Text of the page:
How often do you work with a headache, back pain, anxiety or just plain sick?
Presenteeism: Employees reporting to work when ill or not up to their usual level of productivity.
Are you a culprit or support an environment that unknowingly encourages this?
Presenteeism is a severe cost suck, with estimates on the annual cost of lost productivity to employee fatigue at $136-250 billion or 60% of the total cost of worker illness.
“Presenteeism, an employee who works at a lower productivity rate due to health reasons, results in an annual cost of $6,721 per employee. A common misconception among employers is that employees who are absent due to illness are a bigger threat, when in fact, presenteeism is 10 times as costly. Several studies have shown that the top contributors for presenteeism health conditions are anxiety, depression, migraines, diabetes, arthritis, and back and neck pain.” – Dr. Steven Hotze
How is Presenteeism worse? Your hacking cough and snotty nose mean you end up infecting others. What about your inability to focus, resulting in mistakes where you miss an extra Zero in that proposal or your migraine that makes you feel irritable, and you speak curtly to your new client or your manager?
Lockheed Martin Corp studied 28 medical conditions on worker productivity and determined that Presenteeism that included allergies, headaches, low-back pain, arthritis, cold, and flu, cost them $34 million. Allergies and sinus issues alone set them back $1.8 million!
Why is it so prevalent?
- No or few paid sick days for hourly or part-time workers
- Fear of losing their job
- Fear of coming back to an already overloaded work expectation
- Afraid to use a sick day in case they need to for a child or elderly parent
- Need the money
- Love the job so much they don't want to miss it
- No one to cover for them or take their place (occurs most often in the healthcare field where one study showed as many as 80% of respondents had shown up to work sick)
The highest rates of presenteeism occur in welfare services, education, healthcare and those who work with the elderly. Also, jobs with more physical workload and stress see an increase. People who are workaholics or whose self-esteem is based on their performance suffer high rates. From a health perspective, one study showed those with a poor diet, no physical activity, and less emotional fulfillment suffered from higher presenteeism. Researchers have also noted that people with diabetes report higher levels than those without.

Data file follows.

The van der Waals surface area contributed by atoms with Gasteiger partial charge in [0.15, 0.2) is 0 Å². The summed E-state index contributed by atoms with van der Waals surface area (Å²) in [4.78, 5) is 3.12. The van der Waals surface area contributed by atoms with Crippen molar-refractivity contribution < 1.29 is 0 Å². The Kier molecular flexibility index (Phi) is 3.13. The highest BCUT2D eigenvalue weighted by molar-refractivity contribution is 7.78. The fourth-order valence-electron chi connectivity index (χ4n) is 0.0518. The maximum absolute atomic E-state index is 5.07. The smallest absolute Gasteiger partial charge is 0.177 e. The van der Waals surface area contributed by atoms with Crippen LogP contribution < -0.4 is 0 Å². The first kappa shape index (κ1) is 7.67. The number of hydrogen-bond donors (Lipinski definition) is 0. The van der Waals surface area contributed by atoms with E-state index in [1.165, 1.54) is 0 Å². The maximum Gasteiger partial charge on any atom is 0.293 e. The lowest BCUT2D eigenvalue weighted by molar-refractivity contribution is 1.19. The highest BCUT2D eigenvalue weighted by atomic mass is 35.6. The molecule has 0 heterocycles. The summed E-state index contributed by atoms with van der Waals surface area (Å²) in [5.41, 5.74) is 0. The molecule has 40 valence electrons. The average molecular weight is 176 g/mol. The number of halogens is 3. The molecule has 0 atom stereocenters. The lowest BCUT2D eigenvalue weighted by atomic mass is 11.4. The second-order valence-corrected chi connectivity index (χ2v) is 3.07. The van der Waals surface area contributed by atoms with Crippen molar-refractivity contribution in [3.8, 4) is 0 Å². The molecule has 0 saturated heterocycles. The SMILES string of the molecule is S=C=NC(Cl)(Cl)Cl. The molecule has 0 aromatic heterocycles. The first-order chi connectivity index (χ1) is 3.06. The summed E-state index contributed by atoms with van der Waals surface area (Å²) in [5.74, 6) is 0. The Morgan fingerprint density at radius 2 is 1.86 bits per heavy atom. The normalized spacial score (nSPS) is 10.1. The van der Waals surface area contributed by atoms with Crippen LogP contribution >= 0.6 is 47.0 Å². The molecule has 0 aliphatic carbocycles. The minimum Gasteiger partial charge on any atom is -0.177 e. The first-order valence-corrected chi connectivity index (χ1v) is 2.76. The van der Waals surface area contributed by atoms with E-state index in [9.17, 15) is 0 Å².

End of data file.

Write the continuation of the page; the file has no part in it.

In my case, when I worked when I didn't feel well it was for two reasons. 1) My workload was already so high I toughed it out because I couldn't bear the thought of coming back to double. 2) I traveled frequently, and it was looked down upon to cancel a trip at the last minute (because no one schedules sick in advance!) or even worse, to get ill while on the road and cancel the appointment with the site. Once, I laid on the hotel bathroom floor all night, calling the front desk to bring me whatever pharmaceuticals and electrolyte drink they had. In the morning, when I called my manager to tell her I was sick, she instructed me to take an Immodium and get my ass to the site because my plane ticket had been so costly. My site? At a hospital, where I'm sure they were thrilled when I rolled in puny and bent over from the abdominal cramps and dry heaves.
My husband is a percussion instructor. When he has to cancel lessons, he can't make it up. He loses money, and his students miss an entire week of lessons. On the other hand, when he's not feeling well, he has to put up with 6-8 hours of drums, which results in noise fatigue even when he is feeling good.
Consequences of presenteeism include keeping yourself sick longer, making others sick, mental and physical burnout and fatigue.
If you suffer from Presenteeism, take off your badge. It does not impress anyone and it may even be irritating or hurting other people. If you manage people, encourage them to take the time they need to recover to work at their best. If you don't care so much about their health or welfare (who are you anyway?) at least think about the lost $$$ in productivity.
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Photo courtesy of www.flickr.com/photos/mamchenkov/409745641